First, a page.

On this page, we present essays, profound or timelyculled from the CLAL
literary archive. CLAL faculty members wrote many of the articles that appear here, past
and present. Many were written by others and originally appeared in the pages of
Sh'ma journal of Jewish responsibility, which was founded by Eugene Borowitz in 1970
and published by CLAL (and edited by Nina Cardin) from 1994-1998.
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these articles raise. We also encourage you to post your reflections on how your own take
on the issue under discussion has shifted (or not, as the case may be) over the years.
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(from Sh'ma 13/250, March 18, 1983)
Male or Female, Are They "Rabbis"?
By Judith Bleich
The celebrated Geiger-Tiktin controversy constituted one of the earliest clashes
between proponents of the nascent Reform movement and the traditional establishment. With
the election of Abraham Geiger in 1838 as a rabbinical colleague of the aged Solomon
Tiktin, the Breslau Kehillah became embroiled in a protracted and acrimonious dispute over
rabbinic leadership. Although the conflict eventually culminated in an uneasy truce, by no
means were its reverberations stilled. Over one hundred and forty years later, the issues
raised in that controversy still divide the Jewish community and are the basis of
dissension and discord among the various factions and segments of our people in the
Diaspora as well as in the State of Israel.
While champions of Geiger have portrayed the struggle as a battle on behalf of the
principle of freedom of thought, the crucial issue at stake was the question, "Who is
a rabbi?" Under dispute was neither Geiger's scholarship, talents, abilities, nor
sex, but whether or not he could properly claim the right to exercise rabbinic authority.
Or, more accurately, whether the incumbent rabbi, Solomon Tiktin, was acting correctly in
refusing to serve with Geiger lest he thereby legitimate Geiger's position as a
"rabbi and teacher in Israel."
Observance: A Sine Qua Non For The Rabbi
At the time, in defense of Geiger, David Einhorn wrote that departure from observance of
ceremonial laws when prompted by sincere conviction does not render an individual unfit to
hold rabbinic office. Not surprisingly, a diametrically opposite view had been enunciated
by Rabbi Akiva Eger in a letter to residents of Eisenach in which he declared
categorically that the mantle of rabbinic authority may not be donned by all. There are
clear limitations upon who may be recognized as a rabbinic decisor. Responding to a
detailed query, Rabbi Akiva Eger stated unequivocally that the halakhic decisions of an
individual who does not himself abide by the strictures of both biblical and rabbinic law
have no binding force whatsoever. Quite simply, Rabbi Akiva Eger argues, such an
individual's conduct is governed by one of two motives, and in either instance he is unfit
for rabbinic office. Either he lacks the requisite knowledge or he is knowledgeable, but
does not accept talmudic law as normative. If he is ignorant, how can he presume to issue
legal rulings? If he is knowledgeable but knowingly repudiates talmudic law, how can he be
regarded as a rabbinic decisor? The view articulated by Rabbi Eger reflects the attitude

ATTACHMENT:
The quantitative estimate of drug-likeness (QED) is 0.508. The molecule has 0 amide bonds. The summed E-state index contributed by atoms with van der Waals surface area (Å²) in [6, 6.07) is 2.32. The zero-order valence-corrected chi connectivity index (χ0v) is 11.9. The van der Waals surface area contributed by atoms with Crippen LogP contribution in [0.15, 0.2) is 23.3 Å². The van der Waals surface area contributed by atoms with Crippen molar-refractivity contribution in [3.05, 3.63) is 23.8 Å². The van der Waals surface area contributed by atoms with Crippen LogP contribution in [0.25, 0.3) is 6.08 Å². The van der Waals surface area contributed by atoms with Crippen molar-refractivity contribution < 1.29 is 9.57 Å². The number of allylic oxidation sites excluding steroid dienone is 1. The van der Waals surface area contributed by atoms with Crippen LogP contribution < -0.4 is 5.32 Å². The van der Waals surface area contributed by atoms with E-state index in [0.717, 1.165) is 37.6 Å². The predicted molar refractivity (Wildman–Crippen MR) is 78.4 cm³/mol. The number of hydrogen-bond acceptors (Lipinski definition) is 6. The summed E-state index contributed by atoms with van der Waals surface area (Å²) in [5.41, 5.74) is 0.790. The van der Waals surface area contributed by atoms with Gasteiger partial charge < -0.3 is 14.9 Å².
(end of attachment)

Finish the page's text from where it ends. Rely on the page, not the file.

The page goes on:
of the Orthodox vis-a-vis sectarian clergy which prevails to this very day.
At the height of the raging debate over the ordination of female rabbis by the Jewish
Theological Seminary, an Orthodox rabbi visiting our home was asked: "Are you
distressed at the prospect of the ordination of women by the Jewish Theological
Seminary?" He responded: "I am distressed about the ordination of men by the
Jewish Theological Seminary."
The issue of ordination of women which has agitated the Conservative and Reform movements
during the past years is to the Orthodox solely a subject of sociological interest and
import. When Sally Priesand assumed her post at the Stephen Wise Free Synagogue, my own
children were sufficiently intrigued to seek her out for an interview. She graciously
acceded to their telephone request for an appointment but was, I daresay, somewhat taken
aback when three would?be interviewers marched in aged ten, eight and six. They have kept
a tape of the conversation.
The only response which elicited their astonishment was the description of the program of
studies leading to rabbinic ordination. They would have been equally bewildered at the
reply of any of her male colleagues. Their reaction mirrors the incredulity expressed by
traditional rabbis with regard to the attenuated program of talmudic studies offered in
most "rabbinical seminaries" regardless of their sectarian auspices. It is such
a program of study which is the subject of the apocryphal tale of Rabbi Akiva Eger's visit
to the Warsaw Rabbinical Seminary and his pithy remark: "If their program is so
minimal, it must be regarded as merely preparatory; perhaps the graduates should be termed
However, apart from sociological ramifications -- and these are considerable -- to the
Orthodox the question of the ordination of women on the part of the Conservative and
Reform movements does not really raise any significant new questions. A female Reform
rabbi, or a female Conservative rabbi, is viewed as no more (although no less!) a rabbi
than her male counterpart.
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